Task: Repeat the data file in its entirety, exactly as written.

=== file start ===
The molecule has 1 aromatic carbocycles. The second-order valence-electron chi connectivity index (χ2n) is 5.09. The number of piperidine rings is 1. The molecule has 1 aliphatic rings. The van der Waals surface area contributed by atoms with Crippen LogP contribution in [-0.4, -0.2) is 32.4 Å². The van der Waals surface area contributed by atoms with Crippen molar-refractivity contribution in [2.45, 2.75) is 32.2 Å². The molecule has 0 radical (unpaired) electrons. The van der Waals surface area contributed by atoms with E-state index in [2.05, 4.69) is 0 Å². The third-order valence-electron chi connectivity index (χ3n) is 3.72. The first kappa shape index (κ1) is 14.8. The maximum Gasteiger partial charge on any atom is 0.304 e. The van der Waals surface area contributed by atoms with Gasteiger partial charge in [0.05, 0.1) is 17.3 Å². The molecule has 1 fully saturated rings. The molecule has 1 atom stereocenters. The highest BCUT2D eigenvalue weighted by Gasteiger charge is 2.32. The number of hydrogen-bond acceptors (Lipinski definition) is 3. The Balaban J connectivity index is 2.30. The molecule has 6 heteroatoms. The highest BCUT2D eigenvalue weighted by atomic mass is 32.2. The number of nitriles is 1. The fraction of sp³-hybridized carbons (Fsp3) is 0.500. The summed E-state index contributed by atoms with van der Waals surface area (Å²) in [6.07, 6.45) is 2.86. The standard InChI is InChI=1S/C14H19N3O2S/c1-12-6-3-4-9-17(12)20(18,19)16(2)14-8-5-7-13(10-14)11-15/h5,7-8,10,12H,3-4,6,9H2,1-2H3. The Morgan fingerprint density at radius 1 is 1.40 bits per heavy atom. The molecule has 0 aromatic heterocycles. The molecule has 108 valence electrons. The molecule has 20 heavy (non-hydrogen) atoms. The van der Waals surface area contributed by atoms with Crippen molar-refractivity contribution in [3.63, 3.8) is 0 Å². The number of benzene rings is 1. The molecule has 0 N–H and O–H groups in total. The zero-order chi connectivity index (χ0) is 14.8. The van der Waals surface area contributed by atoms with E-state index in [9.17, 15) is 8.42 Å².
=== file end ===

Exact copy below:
The molecule has 1 aromatic carbocycles. The second-order valence-electron chi connectivity index (χ2n) is 5.09. The number of piperidine rings is 1. The molecule has 1 aliphatic rings. The van der Waals surface area contributed by atoms with Crippen LogP contribution in [-0.4, -0.2) is 32.4 Å². The van der Waals surface area contributed by atoms with Crippen molar-refractivity contribution in [2.45, 2.75) is 32.2 Å². The molecule has 0 radical (unpaired) electrons. The van der Waals surface area contributed by atoms with E-state index in [2.05, 4.69) is 0 Å². The third-order valence-electron chi connectivity index (χ3n) is 3.72. The first kappa shape index (κ1) is 14.8. The maximum Gasteiger partial charge on any atom is 0.304 e. The van der Waals surface area contributed by atoms with Gasteiger partial charge in [0.05, 0.1) is 17.3 Å². The molecule has 1 fully saturated rings. The molecule has 1 atom stereocenters. The highest BCUT2D eigenvalue weighted by Gasteiger charge is 2.32. The number of hydrogen-bond acceptors (Lipinski definition) is 3. The Balaban J connectivity index is 2.30. The molecule has 6 heteroatoms. The highest BCUT2D eigenvalue weighted by atomic mass is 32.2. The number of nitriles is 1. The fraction of sp³-hybridized carbons (Fsp3) is 0.500. The summed E-state index contributed by atoms with van der Waals surface area (Å²) in [6.07, 6.45) is 2.86. The standard InChI is InChI=1S/C14H19N3O2S/c1-12-6-3-4-9-17(12)20(18,19)16(2)14-8-5-7-13(10-14)11-15/h5,7-8,10,12H,3-4,6,9H2,1-2H3. The Morgan fingerprint density at radius 1 is 1.40 bits per heavy atom. The molecule has 0 aromatic heterocycles. The molecule has 108 valence electrons. The molecule has 20 heavy (non-hydrogen) atoms. The van der Waals surface area contributed by atoms with Crippen molar-refractivity contribution in [3.63, 3.8) is 0 Å². The number of benzene rings is 1. The molecule has 0 N–H and O–H groups in total. The zero-order chi connectivity index (χ0) is 14.8. The van der Waals surface area contributed by atoms with E-state index in [9.17, 15) is 8.42 Å².